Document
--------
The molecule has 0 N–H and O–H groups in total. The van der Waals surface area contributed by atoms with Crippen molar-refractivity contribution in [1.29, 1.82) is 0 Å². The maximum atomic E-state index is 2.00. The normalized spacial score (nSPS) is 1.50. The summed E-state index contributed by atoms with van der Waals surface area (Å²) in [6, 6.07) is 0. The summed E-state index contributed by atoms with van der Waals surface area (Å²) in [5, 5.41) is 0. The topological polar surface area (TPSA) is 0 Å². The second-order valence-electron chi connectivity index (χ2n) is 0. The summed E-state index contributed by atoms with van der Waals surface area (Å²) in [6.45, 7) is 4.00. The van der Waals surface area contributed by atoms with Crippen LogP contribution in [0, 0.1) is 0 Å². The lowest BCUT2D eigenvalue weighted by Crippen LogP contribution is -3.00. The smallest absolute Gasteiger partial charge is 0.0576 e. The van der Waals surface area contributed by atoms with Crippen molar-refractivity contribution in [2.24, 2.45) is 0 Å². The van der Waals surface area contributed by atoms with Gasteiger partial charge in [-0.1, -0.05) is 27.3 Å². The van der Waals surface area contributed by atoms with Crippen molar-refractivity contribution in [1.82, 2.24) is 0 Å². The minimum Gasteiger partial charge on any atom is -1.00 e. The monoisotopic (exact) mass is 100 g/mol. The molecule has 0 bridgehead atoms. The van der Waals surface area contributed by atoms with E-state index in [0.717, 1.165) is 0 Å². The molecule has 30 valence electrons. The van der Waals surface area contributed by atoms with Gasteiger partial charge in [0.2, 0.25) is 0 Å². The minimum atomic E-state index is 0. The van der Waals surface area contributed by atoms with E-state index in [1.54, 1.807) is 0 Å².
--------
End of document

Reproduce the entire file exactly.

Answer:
The molecule has 0 N–H and O–H groups in total. The van der Waals surface area contributed by atoms with Crippen molar-refractivity contribution in [1.29, 1.82) is 0 Å². The maximum atomic E-state index is 2.00. The normalized spacial score (nSPS) is 1.50. The summed E-state index contributed by atoms with van der Waals surface area (Å²) in [6, 6.07) is 0. The summed E-state index contributed by atoms with van der Waals surface area (Å²) in [5, 5.41) is 0. The topological polar surface area (TPSA) is 0 Å². The second-order valence-electron chi connectivity index (χ2n) is 0. The summed E-state index contributed by atoms with van der Waals surface area (Å²) in [6.45, 7) is 4.00. The van der Waals surface area contributed by atoms with Crippen LogP contribution in [0, 0.1) is 0 Å². The lowest BCUT2D eigenvalue weighted by Crippen LogP contribution is -3.00. The smallest absolute Gasteiger partial charge is 0.0576 e. The van der Waals surface area contributed by atoms with Crippen molar-refractivity contribution in [2.24, 2.45) is 0 Å². The van der Waals surface area contributed by atoms with Gasteiger partial charge in [-0.1, -0.05) is 27.3 Å². The van der Waals surface area contributed by atoms with Crippen molar-refractivity contribution in [1.82, 2.24) is 0 Å². The minimum Gasteiger partial charge on any atom is -1.00 e. The monoisotopic (exact) mass is 100 g/mol. The molecule has 0 bridgehead atoms. The van der Waals surface area contributed by atoms with E-state index in [0.717, 1.165) is 0 Å². The molecule has 30 valence electrons. The van der Waals surface area contributed by atoms with Gasteiger partial charge in [0.2, 0.25) is 0 Å². The minimum atomic E-state index is 0. The van der Waals surface area contributed by atoms with E-state index in [1.54, 1.807) is 0 Å².